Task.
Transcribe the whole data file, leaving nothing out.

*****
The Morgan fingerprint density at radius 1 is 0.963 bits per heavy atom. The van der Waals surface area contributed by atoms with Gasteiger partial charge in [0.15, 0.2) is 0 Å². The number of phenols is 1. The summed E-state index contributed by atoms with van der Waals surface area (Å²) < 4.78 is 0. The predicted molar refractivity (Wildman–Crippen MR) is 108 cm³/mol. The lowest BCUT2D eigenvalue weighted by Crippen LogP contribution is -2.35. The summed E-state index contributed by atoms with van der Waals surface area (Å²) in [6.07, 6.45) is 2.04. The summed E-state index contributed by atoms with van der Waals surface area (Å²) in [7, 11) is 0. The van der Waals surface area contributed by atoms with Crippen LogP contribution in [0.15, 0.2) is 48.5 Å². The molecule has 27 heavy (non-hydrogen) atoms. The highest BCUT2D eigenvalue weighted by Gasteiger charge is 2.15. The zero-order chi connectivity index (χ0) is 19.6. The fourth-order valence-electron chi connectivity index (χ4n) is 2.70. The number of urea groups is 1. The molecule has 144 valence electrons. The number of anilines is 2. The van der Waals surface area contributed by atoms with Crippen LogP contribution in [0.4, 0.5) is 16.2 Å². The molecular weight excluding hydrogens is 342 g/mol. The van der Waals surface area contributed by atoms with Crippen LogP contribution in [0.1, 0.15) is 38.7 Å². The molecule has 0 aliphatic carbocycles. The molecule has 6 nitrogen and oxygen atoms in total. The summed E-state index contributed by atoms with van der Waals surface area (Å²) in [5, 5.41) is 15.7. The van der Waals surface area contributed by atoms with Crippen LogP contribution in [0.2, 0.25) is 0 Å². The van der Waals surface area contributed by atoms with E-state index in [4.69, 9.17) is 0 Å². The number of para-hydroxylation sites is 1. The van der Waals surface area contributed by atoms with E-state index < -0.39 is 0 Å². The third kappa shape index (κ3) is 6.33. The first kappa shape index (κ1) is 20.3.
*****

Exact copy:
The Morgan fingerprint density at radius 1 is 0.963 bits per heavy atom. The van der Waals surface area contributed by atoms with Gasteiger partial charge in [0.15, 0.2) is 0 Å². The number of phenols is 1. The summed E-state index contributed by atoms with van der Waals surface area (Å²) < 4.78 is 0. The predicted molar refractivity (Wildman–Crippen MR) is 108 cm³/mol. The lowest BCUT2D eigenvalue weighted by Crippen LogP contribution is -2.35. The summed E-state index contributed by atoms with van der Waals surface area (Å²) in [6.07, 6.45) is 2.04. The summed E-state index contributed by atoms with van der Waals surface area (Å²) in [7, 11) is 0. The van der Waals surface area contributed by atoms with Crippen LogP contribution in [0.15, 0.2) is 48.5 Å². The molecule has 27 heavy (non-hydrogen) atoms. The highest BCUT2D eigenvalue weighted by Gasteiger charge is 2.15. The zero-order chi connectivity index (χ0) is 19.6. The fourth-order valence-electron chi connectivity index (χ4n) is 2.70. The number of urea groups is 1. The molecule has 144 valence electrons. The number of anilines is 2. The van der Waals surface area contributed by atoms with Crippen LogP contribution in [0.4, 0.5) is 16.2 Å². The molecular weight excluding hydrogens is 342 g/mol. The van der Waals surface area contributed by atoms with Crippen LogP contribution in [0.1, 0.15) is 38.7 Å². The molecule has 0 aliphatic carbocycles. The molecule has 6 nitrogen and oxygen atoms in total. The summed E-state index contributed by atoms with van der Waals surface area (Å²) in [5, 5.41) is 15.7. The van der Waals surface area contributed by atoms with Crippen LogP contribution in [0.2, 0.25) is 0 Å². The van der Waals surface area contributed by atoms with E-state index in [4.69, 9.17) is 0 Å². The number of para-hydroxylation sites is 1. The van der Waals surface area contributed by atoms with E-state index < -0.39 is 0 Å². The third kappa shape index (κ3) is 6.33. The first kappa shape index (κ1) is 20.3.